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EDITORIAL: How to stay smart during textbook season


It’s about that time when students at IU are returning to Bloomington in preparation for the spring semester. 

There is no secret that any level of higher education is costly — but at what point do auxiliary costs such as supplies, cost of living, food plans, and, most importantly, required textbooks become huge roadblocks for education?

The editorial board realizes that textbook prices are unnecessarily gutting students who are only trying to get an education. It’s a penalty fine for following the syllabus. 

The most irritating point about the cost of textbooks is that there is no aspect of textbook pricing that can be actually justified. Publishers in academia are not looking to attract customers to secure their profits. They know that no matter how pricey they make basic algebra texts, students who take algebra will have no choice but to buy the product. 

Textbooks are not like novels. They have such a permanent customer base that they don’t have to be worried about competitors' prices. Textbook publishers can choose to only make a hardcover edition, because they do not need to make their book accessible to more than one demographic. Of course Nicholas Sparks and his publishers create paperback, and more customers on a budget will buy them and they’re cheaper to produce. 

By creating affordable options it would increase sales numbers. 

Textbook sales stay stable no matter what because those students will always buy those books. They quite literally have no choice. 

However, while purchasing a Sparks novel is hardly ever required in academia, your biology textbook might be. The specific book, potentially only available from your university bookstore, only created for your university specifically, will be literally the only option, and if you need it, you need it. That means if that course material is $180, you are paying $180 or you are not going to do well in that class.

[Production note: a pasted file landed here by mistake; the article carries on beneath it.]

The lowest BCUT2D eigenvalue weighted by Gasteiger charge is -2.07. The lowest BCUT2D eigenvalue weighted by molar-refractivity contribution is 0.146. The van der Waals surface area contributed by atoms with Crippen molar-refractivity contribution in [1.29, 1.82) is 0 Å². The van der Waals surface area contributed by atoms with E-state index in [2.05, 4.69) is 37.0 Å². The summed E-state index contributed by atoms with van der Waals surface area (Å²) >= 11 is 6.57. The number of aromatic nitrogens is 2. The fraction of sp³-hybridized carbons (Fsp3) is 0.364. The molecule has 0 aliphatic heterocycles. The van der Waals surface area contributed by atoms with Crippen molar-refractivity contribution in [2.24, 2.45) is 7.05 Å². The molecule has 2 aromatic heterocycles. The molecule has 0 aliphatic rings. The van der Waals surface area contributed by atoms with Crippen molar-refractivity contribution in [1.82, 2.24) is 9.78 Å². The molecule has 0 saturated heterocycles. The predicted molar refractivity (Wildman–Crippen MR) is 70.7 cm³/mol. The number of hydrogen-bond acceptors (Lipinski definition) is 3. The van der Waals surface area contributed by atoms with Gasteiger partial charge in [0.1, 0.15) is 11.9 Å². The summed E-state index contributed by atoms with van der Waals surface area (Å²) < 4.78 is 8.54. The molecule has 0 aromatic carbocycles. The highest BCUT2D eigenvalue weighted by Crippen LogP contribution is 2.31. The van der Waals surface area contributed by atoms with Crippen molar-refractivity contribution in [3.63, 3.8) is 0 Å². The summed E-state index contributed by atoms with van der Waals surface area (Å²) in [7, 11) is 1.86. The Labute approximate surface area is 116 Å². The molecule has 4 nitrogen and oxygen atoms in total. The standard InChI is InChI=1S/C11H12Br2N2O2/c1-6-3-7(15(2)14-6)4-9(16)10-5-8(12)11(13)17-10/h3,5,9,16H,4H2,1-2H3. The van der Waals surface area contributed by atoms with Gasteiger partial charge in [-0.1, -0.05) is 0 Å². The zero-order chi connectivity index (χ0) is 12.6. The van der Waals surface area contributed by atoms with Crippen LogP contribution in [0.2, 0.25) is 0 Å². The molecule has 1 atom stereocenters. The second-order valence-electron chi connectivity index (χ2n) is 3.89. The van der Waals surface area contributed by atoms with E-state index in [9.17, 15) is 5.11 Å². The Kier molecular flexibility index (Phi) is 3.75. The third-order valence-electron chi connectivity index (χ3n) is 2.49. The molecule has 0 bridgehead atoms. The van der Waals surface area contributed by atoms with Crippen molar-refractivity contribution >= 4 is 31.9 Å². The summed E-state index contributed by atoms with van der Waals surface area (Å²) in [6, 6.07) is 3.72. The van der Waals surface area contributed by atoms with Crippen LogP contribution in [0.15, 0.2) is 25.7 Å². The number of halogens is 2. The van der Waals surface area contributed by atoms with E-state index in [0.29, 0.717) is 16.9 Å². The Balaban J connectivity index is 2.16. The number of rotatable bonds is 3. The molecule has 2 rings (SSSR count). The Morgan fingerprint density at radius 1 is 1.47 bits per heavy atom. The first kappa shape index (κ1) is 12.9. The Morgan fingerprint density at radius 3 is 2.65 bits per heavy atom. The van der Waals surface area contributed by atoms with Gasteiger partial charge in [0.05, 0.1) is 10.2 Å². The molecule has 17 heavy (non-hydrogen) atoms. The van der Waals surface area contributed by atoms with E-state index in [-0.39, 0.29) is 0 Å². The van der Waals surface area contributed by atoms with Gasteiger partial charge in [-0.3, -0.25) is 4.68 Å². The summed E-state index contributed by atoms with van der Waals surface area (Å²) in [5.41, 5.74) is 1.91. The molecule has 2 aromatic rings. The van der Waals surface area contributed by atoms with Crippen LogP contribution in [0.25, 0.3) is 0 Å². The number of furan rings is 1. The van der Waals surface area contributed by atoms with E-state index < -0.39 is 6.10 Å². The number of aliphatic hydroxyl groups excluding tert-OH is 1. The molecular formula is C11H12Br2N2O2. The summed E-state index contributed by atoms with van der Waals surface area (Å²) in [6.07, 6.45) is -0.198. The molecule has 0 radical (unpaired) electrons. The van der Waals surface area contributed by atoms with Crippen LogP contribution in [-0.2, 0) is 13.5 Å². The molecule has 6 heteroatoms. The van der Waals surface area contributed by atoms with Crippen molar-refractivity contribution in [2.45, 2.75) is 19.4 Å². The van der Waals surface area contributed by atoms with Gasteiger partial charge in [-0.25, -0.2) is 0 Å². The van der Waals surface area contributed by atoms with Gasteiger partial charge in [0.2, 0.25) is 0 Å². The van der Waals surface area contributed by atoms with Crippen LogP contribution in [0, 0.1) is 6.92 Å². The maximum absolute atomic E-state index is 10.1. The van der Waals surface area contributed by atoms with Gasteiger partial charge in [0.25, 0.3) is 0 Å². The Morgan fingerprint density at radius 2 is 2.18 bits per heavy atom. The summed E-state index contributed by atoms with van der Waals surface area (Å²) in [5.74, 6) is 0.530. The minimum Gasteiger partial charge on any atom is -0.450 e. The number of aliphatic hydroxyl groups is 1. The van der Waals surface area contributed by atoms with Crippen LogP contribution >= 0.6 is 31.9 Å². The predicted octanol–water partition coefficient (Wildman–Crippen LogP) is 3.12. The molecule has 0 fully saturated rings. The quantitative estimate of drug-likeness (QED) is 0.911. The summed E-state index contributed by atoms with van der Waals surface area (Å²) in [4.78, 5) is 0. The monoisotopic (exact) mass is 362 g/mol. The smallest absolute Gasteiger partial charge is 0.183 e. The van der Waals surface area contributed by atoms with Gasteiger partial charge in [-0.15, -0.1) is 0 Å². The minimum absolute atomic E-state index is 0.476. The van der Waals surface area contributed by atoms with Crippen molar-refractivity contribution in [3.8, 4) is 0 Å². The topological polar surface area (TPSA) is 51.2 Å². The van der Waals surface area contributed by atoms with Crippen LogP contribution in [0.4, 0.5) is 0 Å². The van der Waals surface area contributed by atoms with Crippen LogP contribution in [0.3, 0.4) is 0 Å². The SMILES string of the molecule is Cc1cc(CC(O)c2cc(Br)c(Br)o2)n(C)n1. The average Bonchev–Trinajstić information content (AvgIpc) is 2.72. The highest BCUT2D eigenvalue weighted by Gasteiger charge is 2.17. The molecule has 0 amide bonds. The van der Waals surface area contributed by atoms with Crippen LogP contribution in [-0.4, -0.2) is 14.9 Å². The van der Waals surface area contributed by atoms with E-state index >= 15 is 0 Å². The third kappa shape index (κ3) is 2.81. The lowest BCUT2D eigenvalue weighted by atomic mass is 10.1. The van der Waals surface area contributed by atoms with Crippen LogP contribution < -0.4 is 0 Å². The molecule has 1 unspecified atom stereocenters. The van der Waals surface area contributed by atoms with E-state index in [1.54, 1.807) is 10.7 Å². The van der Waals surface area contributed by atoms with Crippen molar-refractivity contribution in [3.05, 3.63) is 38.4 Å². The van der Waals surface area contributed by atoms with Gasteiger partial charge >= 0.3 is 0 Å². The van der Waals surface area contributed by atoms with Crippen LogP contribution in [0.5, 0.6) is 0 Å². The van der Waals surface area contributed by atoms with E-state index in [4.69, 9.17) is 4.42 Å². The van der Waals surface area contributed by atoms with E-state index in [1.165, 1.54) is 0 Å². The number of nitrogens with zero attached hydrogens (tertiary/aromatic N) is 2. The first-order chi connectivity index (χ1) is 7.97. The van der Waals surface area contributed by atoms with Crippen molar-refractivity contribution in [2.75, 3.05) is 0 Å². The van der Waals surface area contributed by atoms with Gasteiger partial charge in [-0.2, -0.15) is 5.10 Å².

Textbooks use professors to generate their customer base, and they do a really swell job of it.

While renting is a cheaper option, rentals for certain required texts can still be as costly as $70-90 for the semester. Online vendors such as Barnes & Noble and Amazon help combat the cost somewhat, but you’ll seldom see 50 percent off sales. 

And if you decide to pay an upfront cost with hopes of reselling and making your money back — good luck, Charlie. Book places in terms of buying back textbooks operate really similarly to any pawn shop, Plato’s Closet or GameStop. 

Professors should be more cognizant of varying levels of privilege in their students, thus coordinating their materials to be accessible with as little stress as possible. 

Some helpful tips and tricks to navigating textbook prices are checking the university’s library catalog to see if any of your required readings are available to borrow. Usually the library is free of charge, or at least includes your library fee in tuition, which helps mitigate the number of books you absolutely need to buy. 

Another trick is to ask around. Ask your fellow classmates who have books if you can scan the readings or borrow it when they’re finished. Usually people are pretty friendly about this because they know how expensive the book was firsthand.

If there are circumstances where you have zero means of purchasing a required textbook, do not feel embarrassed to let your professor know! College is expensive and everyone knows it, so do not feel bad about asking for help if you need it. Typically the professor will have an extra copy or two for instances like these, and you will never know if you fail to ask! 

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